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This Woman's Story Of How She Gained 50 Pounds In Three Months And Was Told By A Doctor That Her Bloating Was "Psychosomatic" Has Gone Viral On TikTok

"FIGHT for an answer."

Kalista Dwyer is a 22-year-old content creator who recently documented her journey with extreme bloating and weight gain on TikTok.

In the video, Kalista explains that she'd inexplicably gained 50 pounds in just three months, experienced intense bloating and pain every time she ate, had swelling in her hands, and was fatigued. After six ER visits, two colonoscopies and endoscopies, and a gastric emptying study, one of the doctors treating her concluded that her symptoms were simply, "psychosomatic."

BuzzFeed reached out to Kalista, who said that her symptoms began last November, when she spent two weeks visiting Costa Rica. "While there, most would've lost weight. I was eating super clean and fresh, hiking miles a day, surfing, swimming, etc. When I came back, I had gained almost 10 pounds, and my stomach was swollen like a balloon."

A mirror selfie of Kalista's stomach

Doctors were quick to ask Kalista if she'd consumed any gluten, since she's been diagnosed with celiac disease since she was 11 years old, but that was quickly ruled out. From there, Kalista began a harrowing and stressful journey to figure out what was wrong with her gut. As she moved through multiple doctors and procedures, all without an answer, she gained a total of 30 pounds between February and April, and was gaining roughly 5 pounds a week. "I was asked on multiple occasions in public (and online) if I was pregnant. The public asks hurt the most."

On her sixth ER visit, Kalista saw a doctor who basically told her it was all in her head: "He told me it was psychosomatic. He said, at this point, all we could do was treat the symptoms. I was on eight prescribed medications at this point (for acid reflux, colon movement, etc.). I was taking 10 Tums a day, and nothing was relieving the pain. I left crying. I felt defeated. Defeated that I had to live like this. At that point, I weighed 180 pounds. In a year, I'd gone from 120 to 180 pounds [and changed nothing about my diet or lifestyle], and no one believed anything was wrong with me."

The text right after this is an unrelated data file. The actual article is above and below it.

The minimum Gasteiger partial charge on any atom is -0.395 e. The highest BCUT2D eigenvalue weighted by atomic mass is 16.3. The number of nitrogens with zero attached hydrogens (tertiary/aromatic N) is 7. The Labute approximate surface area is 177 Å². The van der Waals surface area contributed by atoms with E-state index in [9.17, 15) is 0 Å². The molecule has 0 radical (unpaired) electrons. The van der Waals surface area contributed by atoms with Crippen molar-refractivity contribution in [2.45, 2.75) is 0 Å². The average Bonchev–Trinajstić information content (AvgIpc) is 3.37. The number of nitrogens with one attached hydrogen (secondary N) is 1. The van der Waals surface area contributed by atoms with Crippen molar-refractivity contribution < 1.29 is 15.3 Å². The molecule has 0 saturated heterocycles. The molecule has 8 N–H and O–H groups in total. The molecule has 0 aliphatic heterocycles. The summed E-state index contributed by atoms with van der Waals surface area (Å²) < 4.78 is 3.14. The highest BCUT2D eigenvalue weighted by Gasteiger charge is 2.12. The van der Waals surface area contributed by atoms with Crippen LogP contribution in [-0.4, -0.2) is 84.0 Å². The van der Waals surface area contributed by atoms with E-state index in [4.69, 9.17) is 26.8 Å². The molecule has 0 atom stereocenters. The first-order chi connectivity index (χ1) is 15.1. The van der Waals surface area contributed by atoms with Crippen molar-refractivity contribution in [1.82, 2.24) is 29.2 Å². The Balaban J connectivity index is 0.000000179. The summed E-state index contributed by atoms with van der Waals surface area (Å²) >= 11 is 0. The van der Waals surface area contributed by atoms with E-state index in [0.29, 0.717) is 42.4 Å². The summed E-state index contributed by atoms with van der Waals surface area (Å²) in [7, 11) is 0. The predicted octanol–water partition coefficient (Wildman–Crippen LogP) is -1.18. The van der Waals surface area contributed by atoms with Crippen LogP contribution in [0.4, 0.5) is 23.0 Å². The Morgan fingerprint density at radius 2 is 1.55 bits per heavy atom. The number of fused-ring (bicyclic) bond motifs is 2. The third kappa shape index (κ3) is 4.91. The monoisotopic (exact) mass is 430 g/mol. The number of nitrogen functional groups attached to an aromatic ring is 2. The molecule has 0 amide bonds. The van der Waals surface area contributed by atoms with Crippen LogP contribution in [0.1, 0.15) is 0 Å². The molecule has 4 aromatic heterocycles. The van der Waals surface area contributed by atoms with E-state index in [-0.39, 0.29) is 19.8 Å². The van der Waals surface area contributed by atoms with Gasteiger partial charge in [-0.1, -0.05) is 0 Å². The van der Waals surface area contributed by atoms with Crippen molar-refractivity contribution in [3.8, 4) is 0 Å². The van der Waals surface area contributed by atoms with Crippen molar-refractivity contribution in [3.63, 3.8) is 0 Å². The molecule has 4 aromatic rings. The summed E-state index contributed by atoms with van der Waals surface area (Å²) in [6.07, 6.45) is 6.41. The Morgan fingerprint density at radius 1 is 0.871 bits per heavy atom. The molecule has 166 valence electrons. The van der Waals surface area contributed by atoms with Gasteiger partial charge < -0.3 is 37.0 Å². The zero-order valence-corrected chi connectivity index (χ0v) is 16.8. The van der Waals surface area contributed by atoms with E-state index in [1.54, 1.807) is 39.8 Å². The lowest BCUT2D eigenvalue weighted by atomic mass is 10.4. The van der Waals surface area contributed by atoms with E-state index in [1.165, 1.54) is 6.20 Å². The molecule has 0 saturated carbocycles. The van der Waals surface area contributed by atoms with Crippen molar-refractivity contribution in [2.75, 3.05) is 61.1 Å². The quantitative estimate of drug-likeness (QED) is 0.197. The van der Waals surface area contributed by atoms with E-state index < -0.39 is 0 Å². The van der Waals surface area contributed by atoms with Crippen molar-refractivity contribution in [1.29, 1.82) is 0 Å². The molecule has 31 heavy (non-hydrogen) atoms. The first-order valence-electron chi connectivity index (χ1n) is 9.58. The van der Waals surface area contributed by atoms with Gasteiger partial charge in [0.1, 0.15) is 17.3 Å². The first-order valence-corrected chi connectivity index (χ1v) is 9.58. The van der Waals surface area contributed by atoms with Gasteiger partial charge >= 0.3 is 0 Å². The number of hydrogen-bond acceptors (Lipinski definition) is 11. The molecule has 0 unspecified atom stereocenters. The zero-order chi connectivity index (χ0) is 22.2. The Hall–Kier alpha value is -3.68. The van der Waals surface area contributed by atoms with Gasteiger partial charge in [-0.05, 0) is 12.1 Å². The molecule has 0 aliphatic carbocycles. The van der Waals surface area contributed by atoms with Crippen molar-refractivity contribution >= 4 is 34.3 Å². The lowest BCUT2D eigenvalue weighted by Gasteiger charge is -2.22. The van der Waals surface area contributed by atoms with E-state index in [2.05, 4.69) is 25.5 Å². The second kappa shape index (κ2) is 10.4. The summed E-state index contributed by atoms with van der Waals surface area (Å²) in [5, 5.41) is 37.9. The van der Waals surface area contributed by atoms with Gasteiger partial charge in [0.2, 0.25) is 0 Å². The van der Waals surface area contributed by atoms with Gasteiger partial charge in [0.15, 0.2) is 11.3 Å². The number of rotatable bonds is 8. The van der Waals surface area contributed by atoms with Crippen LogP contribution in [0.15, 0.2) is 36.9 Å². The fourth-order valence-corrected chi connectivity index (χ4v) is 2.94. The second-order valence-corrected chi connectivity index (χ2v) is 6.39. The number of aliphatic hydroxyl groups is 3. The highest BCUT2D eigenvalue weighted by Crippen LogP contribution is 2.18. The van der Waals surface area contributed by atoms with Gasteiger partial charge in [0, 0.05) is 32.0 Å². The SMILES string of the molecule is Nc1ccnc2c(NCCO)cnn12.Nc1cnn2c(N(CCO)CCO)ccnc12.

Things finally began to change when Kalista visited a holistic doctor, which she considered her "last shot" at figuring out what was wrong. After listening to her concerns for a full hour, the holistic doc decided to test for food intolerances and run a GI-Map test. It took a full month to receive her results, but in the end, Kalista tested positive for helicobacter pylori, SIBO, candida, and leaky gut. She also tested positive for mild to severe food intolerances to rice, potato, corn, avocado, almonds, milk, beef, pork, broccoli, baker's yeast, tomato, and asparagus.

A mirror selfie of Kalista with the caption "my gut is leaking (found in both blood & samples)"

Since finally receiving a proper diagnosis, Kalista has been working with her doctor to slowly recover. "I'm on a pharmaceutical and many supplements. We're trying to heal as naturally as possible due to all the medications my body has been put on this past year. I've had to completely change my diet, which has NOT been easy, but will be SO worth it. I already feel such a difference cutting out all those foods." After just two months on the right medication and with a modified diet, Kalista told BuzzFeed that she's already lost 20 of the 50 pounds she originally gained.

I reached out to Dr. Supriya Rao, MD, a board-certified physician in internal medicine, gastroenterology, and obesity medicine, to learn more about Kalista's symptoms and find out how common they are. Dr. Rao told BuzzFeed, "Food intolerances can definitely play a role in bloating. Foods that have fermentable sugars (also known as FODMAPs) can lead to severe bloating. SIBO is the abnormal increase of bacteria in the small intestine — patients often have chronic diarrhea and malabsorption. Meanwhile, H. pylori is a bacteria that can be found in the stomach and can cause ulcers."

For anyone else who might be in a situation similar to Kalista's, Dr. Rao recommended working with a GI doc and dietician to work out a long-term plan. And she said, "Regardless, advocate for your health."

As for how Kalista feels about sharing her journey on TikTok, she tries to drown out any insensitive and negative comments, and instead focus on the positive. "I have to remember all the people I have helped. I get so many girls saying they're crying watching my video, because they're going through the same thing and don't know what to do. If anything, the response has shown me how neglected women's issues are. Bloating is horrible and really impacts someone's life, and it needs to be taken more seriously."

"People can say whatever they want, but YOU are the one living it. It's your body, and you know what feels 'normal.' If you don't feel normal, FIGHT for an answer."

You can follow Kalista's health journey and recovery on TikTok and Instagram.